Master of Science in Civil Engineering (MSCE)


Civil and Environmental Engineering

Document Type



This study compares link flows of evacuation traffic using Static Traffic Assignment (STA) with those obtained from Dynamic Traffic Assignment (DTA) and observed traffic counts. The analysis is conducted on a sample of households from South Carolina who evacuated in the face of hurricane Floyd in 1999. The results indicate that traditional static models have the potential to significantly underestimate congestion levels in the network, and DTA models account for nonuniform demand and traffic dynamics in hurricane evacuation much more realistically. From observed traffic counts, traffic volumes vary considerably during an evacuation and the DTA flow estimates generally reproduced these variations. More importantly, DTA was able to capture the delay caused by such peaking since the total vehicle hours of travel estimated by DTA was 3.3 million vehilcle hours while it was only 2.5 million vehicle hours estimated by STA. From the survey data, the estimated total vehicle hours of travel was 2.9 million, suggesting that the DTA procedure may have overestimated the delay. Speed calculated using STA and DTA was 23.3 and 30.9 miles per hour during evacuation from hurricane Floyd. The average speed during evacuation calculated from reported travel time and distance was 25 miles per hour. The clearance time calculated using STA and the traditional method of a response curve and the time taken to pass through critical links was 27 hours. On the other hand, the observed time between the issuing of the evacuation order and the last vehicle from the survey clearing the danger area was 56 hours. Using the loading behavior (i.e. time-dependent evacuation demand) shown in the survey data, the DTA process estimated a clearance time of 58 hours.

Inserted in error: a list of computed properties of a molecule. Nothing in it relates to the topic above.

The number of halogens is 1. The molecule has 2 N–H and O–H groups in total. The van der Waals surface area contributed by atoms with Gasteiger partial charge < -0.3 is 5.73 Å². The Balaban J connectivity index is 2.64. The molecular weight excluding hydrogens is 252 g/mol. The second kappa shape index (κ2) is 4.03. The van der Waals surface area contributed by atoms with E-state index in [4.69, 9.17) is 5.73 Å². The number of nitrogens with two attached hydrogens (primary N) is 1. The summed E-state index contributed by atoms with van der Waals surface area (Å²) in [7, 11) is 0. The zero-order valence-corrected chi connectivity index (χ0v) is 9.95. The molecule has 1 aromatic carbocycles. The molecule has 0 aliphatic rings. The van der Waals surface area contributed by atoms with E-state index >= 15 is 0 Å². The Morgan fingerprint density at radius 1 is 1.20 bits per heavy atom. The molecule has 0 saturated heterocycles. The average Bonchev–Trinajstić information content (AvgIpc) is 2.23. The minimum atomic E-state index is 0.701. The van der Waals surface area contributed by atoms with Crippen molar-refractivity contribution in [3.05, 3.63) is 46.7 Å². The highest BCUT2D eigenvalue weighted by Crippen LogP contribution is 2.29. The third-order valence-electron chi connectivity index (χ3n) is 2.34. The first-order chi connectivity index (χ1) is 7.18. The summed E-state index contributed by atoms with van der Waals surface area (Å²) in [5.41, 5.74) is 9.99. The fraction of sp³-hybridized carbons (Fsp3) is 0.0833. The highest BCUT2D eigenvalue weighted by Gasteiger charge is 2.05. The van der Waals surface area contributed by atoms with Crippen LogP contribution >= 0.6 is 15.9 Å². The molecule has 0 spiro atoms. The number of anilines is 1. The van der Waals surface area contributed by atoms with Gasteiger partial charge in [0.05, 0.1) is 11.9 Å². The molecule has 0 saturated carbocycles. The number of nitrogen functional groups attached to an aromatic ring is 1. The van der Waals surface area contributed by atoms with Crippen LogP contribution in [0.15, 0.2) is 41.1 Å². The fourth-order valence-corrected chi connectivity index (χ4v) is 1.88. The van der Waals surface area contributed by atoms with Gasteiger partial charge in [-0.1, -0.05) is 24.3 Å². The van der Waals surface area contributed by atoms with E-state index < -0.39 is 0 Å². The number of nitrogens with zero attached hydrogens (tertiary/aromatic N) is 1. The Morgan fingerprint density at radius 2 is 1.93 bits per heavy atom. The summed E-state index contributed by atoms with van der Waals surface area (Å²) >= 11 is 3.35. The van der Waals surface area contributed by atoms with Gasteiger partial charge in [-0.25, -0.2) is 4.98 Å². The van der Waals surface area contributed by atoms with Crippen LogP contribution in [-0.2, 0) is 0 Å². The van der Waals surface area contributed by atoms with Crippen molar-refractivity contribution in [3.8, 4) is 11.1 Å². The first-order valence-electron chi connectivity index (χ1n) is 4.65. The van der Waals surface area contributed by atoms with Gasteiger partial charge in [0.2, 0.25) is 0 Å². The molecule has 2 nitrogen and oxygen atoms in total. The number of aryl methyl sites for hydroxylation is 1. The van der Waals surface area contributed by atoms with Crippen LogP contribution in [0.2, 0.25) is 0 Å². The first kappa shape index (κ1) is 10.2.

Document Availability at the Time of Submission

Release the entire work immediately for access worldwide.

Committee Chair

Chester G. Wilmot